- The Washington Times - Monday, July 13, 2009

From combined dispatches

CAPE CANAVERAL, Fla. | Thunderstorms forced NASA to call off Sunday evening’s launch of shuttle Endeavour, the fourth delay for the space station construction mission.

The launch team came within minutes of sending Endeavour and seven astronauts to the International Space Station. But storms quickly moved in from the West and violated NASA’s safety rules, forcing managers to halt the countdown. They will try again Monday, despite an outlook calling for more bad weather.

“We got the vehicle ready, and the weather unfortunately did not cooperate with us today,” launch director Pete Nickolenko told the seven astronauts aboard Endeavour.

“We understand and we’ll be ready,” replied commander Mark Polansky.

NASA has until Tuesday, possibly Wednesday, to launch Endeavour with the final piece of Japan’s space station lab. Otherwise, it will have to wait until the end of July because of a Russian supply ship that’s awaiting liftoff.

The three previous countdowns never made it this far.

Saturday’s launch attempt was foiled by lightning strikes around the pad that required extra checks of the many critical shuttle systems. In June, hydrogen gas leaks held everything up.

No leaks popped up this time, thanks to all of the repairs, as NASA fueled Endeavour’s external tank for an early evening liftoff. The tight plumbing allowed Mr. Polansky and his crew to board the shuttle for the first time for a real launch try.

Endeavour holds the third and final segment of Japan’s enormous $1 billion space station lab, named Kibo, or Hope. It’s a porch for experiments that need to be exposed to the vacuum of space. The shuttle also is loaded with large spare parts for the space station and hundreds of pounds of food for the six station residents.

When the shuttle astronauts finally arrive at the space station, they will make up the biggest crowd ever in a single place in orbit: 13 people.

All of the major space station partners will be represented: the United States, Russia, Canada, Europe and Japan.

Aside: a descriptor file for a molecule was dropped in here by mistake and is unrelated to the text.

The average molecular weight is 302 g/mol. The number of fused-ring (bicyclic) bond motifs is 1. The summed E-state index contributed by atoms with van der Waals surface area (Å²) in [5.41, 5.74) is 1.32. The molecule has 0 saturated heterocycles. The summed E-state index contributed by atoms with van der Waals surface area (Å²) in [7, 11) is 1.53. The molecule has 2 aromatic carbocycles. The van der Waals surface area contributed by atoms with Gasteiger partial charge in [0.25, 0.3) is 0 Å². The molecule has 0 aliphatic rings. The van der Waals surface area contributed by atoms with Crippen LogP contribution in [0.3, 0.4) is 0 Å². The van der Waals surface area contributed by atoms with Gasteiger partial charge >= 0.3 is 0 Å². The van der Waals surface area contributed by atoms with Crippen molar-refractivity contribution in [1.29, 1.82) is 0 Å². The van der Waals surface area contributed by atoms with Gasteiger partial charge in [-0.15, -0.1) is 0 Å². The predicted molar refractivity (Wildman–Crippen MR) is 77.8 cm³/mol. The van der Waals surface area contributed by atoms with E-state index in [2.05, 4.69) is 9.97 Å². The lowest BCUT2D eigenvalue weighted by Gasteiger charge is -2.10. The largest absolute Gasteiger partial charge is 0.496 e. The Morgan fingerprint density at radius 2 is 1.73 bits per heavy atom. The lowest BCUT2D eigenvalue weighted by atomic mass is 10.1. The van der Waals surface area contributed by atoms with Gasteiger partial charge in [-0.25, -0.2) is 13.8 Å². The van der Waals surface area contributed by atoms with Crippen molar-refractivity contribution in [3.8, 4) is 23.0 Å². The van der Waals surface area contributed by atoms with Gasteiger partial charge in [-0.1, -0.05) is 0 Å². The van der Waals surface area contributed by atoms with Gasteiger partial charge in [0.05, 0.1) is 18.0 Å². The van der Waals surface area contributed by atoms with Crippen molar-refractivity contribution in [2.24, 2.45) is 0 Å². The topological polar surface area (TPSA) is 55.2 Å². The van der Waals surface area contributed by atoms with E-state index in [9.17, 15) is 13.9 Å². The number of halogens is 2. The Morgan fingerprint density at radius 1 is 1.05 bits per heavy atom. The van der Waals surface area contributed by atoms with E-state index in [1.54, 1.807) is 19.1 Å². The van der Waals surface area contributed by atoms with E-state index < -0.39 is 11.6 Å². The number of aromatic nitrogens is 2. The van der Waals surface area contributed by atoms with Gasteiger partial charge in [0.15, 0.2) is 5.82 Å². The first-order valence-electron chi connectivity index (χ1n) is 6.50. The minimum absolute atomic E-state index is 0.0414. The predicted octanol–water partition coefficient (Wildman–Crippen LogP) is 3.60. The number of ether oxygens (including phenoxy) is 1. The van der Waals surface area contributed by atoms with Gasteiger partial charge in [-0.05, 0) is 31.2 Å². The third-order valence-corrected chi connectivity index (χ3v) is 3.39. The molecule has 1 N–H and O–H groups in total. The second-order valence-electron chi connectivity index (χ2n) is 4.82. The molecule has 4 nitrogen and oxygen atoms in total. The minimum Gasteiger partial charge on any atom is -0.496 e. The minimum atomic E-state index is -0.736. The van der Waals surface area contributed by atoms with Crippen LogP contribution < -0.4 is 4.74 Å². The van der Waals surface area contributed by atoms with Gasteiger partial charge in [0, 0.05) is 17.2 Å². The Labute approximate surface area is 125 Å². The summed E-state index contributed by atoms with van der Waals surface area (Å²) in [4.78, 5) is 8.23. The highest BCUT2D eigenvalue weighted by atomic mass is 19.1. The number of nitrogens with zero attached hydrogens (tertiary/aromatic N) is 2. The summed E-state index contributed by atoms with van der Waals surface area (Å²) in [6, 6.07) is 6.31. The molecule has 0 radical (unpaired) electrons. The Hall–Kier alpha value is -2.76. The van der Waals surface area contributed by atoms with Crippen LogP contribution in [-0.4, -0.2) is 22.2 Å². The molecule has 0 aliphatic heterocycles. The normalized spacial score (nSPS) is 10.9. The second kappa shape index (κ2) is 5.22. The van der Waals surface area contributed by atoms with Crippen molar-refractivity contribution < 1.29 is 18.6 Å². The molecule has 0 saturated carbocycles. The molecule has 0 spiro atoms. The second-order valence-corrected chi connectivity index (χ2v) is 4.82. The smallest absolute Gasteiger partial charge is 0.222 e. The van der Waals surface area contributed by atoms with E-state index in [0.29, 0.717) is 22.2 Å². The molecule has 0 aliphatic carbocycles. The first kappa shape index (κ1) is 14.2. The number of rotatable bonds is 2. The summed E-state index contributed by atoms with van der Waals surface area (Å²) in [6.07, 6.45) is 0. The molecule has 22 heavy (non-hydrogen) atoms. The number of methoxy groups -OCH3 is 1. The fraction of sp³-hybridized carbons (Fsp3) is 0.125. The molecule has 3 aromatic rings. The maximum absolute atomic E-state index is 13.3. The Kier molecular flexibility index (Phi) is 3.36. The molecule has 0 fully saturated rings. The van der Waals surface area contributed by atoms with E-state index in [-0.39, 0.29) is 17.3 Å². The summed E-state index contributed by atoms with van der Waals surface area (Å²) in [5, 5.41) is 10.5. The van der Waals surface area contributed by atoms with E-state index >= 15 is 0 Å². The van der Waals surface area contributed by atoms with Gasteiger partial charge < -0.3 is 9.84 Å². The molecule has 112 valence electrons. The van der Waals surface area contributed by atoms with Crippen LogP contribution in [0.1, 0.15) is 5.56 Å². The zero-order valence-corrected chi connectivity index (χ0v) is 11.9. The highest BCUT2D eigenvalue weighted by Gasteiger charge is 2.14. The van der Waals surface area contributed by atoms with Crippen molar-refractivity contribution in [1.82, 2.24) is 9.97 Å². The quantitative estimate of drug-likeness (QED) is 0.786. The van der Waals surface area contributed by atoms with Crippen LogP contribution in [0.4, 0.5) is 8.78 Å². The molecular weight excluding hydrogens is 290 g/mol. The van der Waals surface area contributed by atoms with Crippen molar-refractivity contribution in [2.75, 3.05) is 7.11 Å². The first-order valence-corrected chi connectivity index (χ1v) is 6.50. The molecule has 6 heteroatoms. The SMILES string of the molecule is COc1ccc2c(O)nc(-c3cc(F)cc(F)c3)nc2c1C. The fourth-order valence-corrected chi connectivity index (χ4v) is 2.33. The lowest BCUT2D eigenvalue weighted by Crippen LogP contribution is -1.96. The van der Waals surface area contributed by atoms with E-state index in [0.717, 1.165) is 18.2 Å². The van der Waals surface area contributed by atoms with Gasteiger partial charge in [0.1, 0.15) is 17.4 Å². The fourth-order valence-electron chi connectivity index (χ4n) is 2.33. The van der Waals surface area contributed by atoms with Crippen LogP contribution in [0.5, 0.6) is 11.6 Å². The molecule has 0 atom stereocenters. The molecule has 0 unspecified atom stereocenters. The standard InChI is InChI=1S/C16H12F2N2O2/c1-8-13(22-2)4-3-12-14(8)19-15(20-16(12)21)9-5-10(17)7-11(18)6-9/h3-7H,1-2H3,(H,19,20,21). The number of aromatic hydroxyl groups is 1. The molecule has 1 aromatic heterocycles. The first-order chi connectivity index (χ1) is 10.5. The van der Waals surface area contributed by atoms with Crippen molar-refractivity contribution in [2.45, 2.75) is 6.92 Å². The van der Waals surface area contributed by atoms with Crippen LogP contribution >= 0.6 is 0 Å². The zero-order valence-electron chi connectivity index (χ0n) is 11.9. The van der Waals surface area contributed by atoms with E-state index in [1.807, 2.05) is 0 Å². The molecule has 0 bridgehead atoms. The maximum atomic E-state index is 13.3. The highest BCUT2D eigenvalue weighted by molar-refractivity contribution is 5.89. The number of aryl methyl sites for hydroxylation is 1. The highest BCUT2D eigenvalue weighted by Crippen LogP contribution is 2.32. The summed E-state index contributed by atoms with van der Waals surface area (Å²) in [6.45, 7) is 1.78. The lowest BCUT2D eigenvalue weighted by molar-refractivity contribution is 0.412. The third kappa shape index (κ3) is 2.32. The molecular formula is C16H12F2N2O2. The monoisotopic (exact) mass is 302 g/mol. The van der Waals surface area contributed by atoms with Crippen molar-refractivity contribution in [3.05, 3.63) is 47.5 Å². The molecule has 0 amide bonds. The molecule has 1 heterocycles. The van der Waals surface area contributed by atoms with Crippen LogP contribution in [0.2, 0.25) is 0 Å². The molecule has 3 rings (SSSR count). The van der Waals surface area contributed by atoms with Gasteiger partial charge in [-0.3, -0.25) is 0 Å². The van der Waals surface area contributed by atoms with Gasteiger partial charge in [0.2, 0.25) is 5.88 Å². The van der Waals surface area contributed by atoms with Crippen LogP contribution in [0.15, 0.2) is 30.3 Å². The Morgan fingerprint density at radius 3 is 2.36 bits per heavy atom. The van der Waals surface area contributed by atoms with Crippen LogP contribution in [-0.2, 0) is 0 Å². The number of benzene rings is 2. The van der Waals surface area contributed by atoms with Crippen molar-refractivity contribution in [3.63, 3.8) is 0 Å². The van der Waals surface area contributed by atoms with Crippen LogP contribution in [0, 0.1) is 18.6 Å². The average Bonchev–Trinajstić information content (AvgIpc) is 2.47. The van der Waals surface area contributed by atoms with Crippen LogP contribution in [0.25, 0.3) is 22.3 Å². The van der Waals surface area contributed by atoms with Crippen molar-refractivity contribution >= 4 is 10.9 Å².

Endeavour will spend nearly two weeks at the space station. In all, the flight will last 16 days. Five spacewalks are planned to hook up the Japanese lab’s new porch, replace space station batteries and perform other maintenance.

Eight shuttle flights remain, including this one, before NASA retires the fleet. All involve work on the space station, which has been under construction 225 miles above Earth for more than a decade. It consists of nearly 26,000 cubic feet of pressurized space, about as much room as a typical four-bedroom house.

NASA plans to complete construction of the station by Sept. 30, 2010, and retire its three space shuttles. The agency then plans to ramp up development of new capsule-style spaceships that can carry astronauts to the moon as well as to the station.

One of the Endeavour crew’s first tasks will be to transfer astronaut Timothy Kopra to the space station crew. He replaces Japan’s Koichi Wakata, who has been aboard the outpost since March.

Mr. Wakata will return to Earth on July 28 with Mr. Polansky and the rest of the Endeavour crew - pilot Doug Hurley, David Wolf, Christopher Cassidy, Tom Marshburn and Canadian Julie Payette.

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